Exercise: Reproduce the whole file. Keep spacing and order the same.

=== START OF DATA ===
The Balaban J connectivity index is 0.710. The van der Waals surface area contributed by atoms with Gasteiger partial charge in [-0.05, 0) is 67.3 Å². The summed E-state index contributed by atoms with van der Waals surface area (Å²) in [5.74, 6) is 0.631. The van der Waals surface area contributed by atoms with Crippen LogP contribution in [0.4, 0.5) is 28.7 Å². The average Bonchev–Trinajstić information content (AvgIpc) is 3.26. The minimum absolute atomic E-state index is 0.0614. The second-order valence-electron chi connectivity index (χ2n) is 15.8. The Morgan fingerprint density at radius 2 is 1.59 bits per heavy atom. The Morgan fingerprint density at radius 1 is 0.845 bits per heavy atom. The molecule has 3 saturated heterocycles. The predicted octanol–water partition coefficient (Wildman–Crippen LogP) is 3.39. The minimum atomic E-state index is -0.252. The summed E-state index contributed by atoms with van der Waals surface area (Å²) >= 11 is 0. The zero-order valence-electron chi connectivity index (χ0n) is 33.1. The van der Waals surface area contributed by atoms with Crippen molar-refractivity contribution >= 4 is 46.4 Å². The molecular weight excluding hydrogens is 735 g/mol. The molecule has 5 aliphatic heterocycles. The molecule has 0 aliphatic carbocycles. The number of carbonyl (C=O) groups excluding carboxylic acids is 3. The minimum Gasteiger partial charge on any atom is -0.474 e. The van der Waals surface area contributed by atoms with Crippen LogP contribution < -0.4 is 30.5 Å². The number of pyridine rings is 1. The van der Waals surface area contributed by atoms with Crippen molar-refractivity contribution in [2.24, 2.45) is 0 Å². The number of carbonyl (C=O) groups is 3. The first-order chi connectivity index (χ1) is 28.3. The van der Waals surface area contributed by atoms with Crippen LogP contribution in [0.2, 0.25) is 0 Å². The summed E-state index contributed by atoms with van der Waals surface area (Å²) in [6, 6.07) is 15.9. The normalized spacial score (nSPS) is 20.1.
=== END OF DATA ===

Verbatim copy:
The Balaban J connectivity index is 0.710. The van der Waals surface area contributed by atoms with Gasteiger partial charge in [-0.05, 0) is 67.3 Å². The summed E-state index contributed by atoms with van der Waals surface area (Å²) in [5.74, 6) is 0.631. The van der Waals surface area contributed by atoms with Crippen LogP contribution in [0.4, 0.5) is 28.7 Å². The average Bonchev–Trinajstić information content (AvgIpc) is 3.26. The minimum absolute atomic E-state index is 0.0614. The second-order valence-electron chi connectivity index (χ2n) is 15.8. The Morgan fingerprint density at radius 2 is 1.59 bits per heavy atom. The Morgan fingerprint density at radius 1 is 0.845 bits per heavy atom. The molecule has 3 saturated heterocycles. The predicted octanol–water partition coefficient (Wildman–Crippen LogP) is 3.39. The minimum atomic E-state index is -0.252. The summed E-state index contributed by atoms with van der Waals surface area (Å²) >= 11 is 0. The zero-order valence-electron chi connectivity index (χ0n) is 33.1. The van der Waals surface area contributed by atoms with Crippen molar-refractivity contribution >= 4 is 46.4 Å². The molecular weight excluding hydrogens is 735 g/mol. The molecule has 5 aliphatic heterocycles. The molecule has 0 aliphatic carbocycles. The number of carbonyl (C=O) groups excluding carboxylic acids is 3. The minimum Gasteiger partial charge on any atom is -0.474 e. The van der Waals surface area contributed by atoms with Crippen LogP contribution < -0.4 is 30.5 Å². The number of pyridine rings is 1. The van der Waals surface area contributed by atoms with Crippen molar-refractivity contribution in [2.24, 2.45) is 0 Å². The number of carbonyl (C=O) groups is 3. The first-order chi connectivity index (χ1) is 28.3. The van der Waals surface area contributed by atoms with Crippen LogP contribution in [0.2, 0.25) is 0 Å². The summed E-state index contributed by atoms with van der Waals surface area (Å²) in [6, 6.07) is 15.9. The normalized spacial score (nSPS) is 20.1.